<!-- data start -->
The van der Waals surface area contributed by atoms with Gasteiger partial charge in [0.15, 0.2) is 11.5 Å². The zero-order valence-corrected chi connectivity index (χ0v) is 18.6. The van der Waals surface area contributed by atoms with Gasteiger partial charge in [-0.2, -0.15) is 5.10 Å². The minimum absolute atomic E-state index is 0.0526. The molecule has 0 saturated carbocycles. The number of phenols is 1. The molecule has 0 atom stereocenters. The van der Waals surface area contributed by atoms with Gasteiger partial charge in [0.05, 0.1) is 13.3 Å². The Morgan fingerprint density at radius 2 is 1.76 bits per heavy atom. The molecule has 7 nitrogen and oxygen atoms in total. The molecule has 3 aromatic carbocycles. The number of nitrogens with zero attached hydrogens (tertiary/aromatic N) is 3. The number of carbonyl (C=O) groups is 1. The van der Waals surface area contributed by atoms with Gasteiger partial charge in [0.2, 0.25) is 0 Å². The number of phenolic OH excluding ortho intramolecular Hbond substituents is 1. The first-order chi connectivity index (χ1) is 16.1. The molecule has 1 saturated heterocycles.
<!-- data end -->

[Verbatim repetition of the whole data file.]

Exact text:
The van der Waals surface area contributed by atoms with Gasteiger partial charge in [0.15, 0.2) is 11.5 Å². The zero-order valence-corrected chi connectivity index (χ0v) is 18.6. The van der Waals surface area contributed by atoms with Gasteiger partial charge in [-0.2, -0.15) is 5.10 Å². The minimum absolute atomic E-state index is 0.0526. The molecule has 0 saturated carbocycles. The number of phenols is 1. The molecule has 0 atom stereocenters. The van der Waals surface area contributed by atoms with Gasteiger partial charge in [0.05, 0.1) is 13.3 Å². The Morgan fingerprint density at radius 2 is 1.76 bits per heavy atom. The molecule has 7 nitrogen and oxygen atoms in total. The molecule has 3 aromatic carbocycles. The number of nitrogens with zero attached hydrogens (tertiary/aromatic N) is 3. The number of carbonyl (C=O) groups is 1. The van der Waals surface area contributed by atoms with Gasteiger partial charge in [0.2, 0.25) is 0 Å². The number of phenolic OH excluding ortho intramolecular Hbond substituents is 1. The first-order chi connectivity index (χ1) is 16.1. The molecule has 1 saturated heterocycles.